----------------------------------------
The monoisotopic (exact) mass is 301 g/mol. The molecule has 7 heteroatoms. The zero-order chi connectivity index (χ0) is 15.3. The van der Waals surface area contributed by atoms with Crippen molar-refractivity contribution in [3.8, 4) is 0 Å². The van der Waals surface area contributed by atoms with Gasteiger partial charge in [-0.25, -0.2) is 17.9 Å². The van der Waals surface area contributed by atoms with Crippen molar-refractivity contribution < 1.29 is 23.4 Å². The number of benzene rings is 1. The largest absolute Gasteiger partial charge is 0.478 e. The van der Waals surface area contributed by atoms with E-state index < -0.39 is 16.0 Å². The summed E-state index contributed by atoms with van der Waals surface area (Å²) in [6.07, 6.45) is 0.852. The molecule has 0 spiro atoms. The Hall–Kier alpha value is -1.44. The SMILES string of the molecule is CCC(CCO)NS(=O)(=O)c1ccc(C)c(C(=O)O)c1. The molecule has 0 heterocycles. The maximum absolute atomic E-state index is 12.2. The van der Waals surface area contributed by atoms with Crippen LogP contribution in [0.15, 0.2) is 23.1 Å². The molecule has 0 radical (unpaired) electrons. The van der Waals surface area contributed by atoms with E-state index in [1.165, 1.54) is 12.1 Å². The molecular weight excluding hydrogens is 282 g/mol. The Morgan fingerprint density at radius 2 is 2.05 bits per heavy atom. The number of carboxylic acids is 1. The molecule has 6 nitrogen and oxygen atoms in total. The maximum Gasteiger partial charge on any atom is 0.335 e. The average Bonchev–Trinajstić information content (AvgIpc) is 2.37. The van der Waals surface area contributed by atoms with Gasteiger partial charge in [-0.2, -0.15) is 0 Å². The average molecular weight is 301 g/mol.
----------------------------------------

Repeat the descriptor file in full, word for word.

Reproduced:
The monoisotopic (exact) mass is 301 g/mol. The molecule has 7 heteroatoms. The zero-order chi connectivity index (χ0) is 15.3. The van der Waals surface area contributed by atoms with Crippen molar-refractivity contribution in [3.8, 4) is 0 Å². The van der Waals surface area contributed by atoms with Gasteiger partial charge in [-0.25, -0.2) is 17.9 Å². The van der Waals surface area contributed by atoms with Crippen molar-refractivity contribution < 1.29 is 23.4 Å². The number of benzene rings is 1. The largest absolute Gasteiger partial charge is 0.478 e. The van der Waals surface area contributed by atoms with E-state index < -0.39 is 16.0 Å². The summed E-state index contributed by atoms with van der Waals surface area (Å²) in [6.07, 6.45) is 0.852. The molecule has 0 spiro atoms. The Hall–Kier alpha value is -1.44. The SMILES string of the molecule is CCC(CCO)NS(=O)(=O)c1ccc(C)c(C(=O)O)c1. The molecule has 0 heterocycles. The maximum absolute atomic E-state index is 12.2. The van der Waals surface area contributed by atoms with Crippen LogP contribution in [0.15, 0.2) is 23.1 Å². The molecule has 0 radical (unpaired) electrons. The van der Waals surface area contributed by atoms with E-state index in [1.165, 1.54) is 12.1 Å². The molecular weight excluding hydrogens is 282 g/mol. The Morgan fingerprint density at radius 2 is 2.05 bits per heavy atom. The number of carboxylic acids is 1. The molecule has 6 nitrogen and oxygen atoms in total. The maximum Gasteiger partial charge on any atom is 0.335 e. The average Bonchev–Trinajstić information content (AvgIpc) is 2.37. The van der Waals surface area contributed by atoms with Gasteiger partial charge in [-0.2, -0.15) is 0 Å². The average molecular weight is 301 g/mol.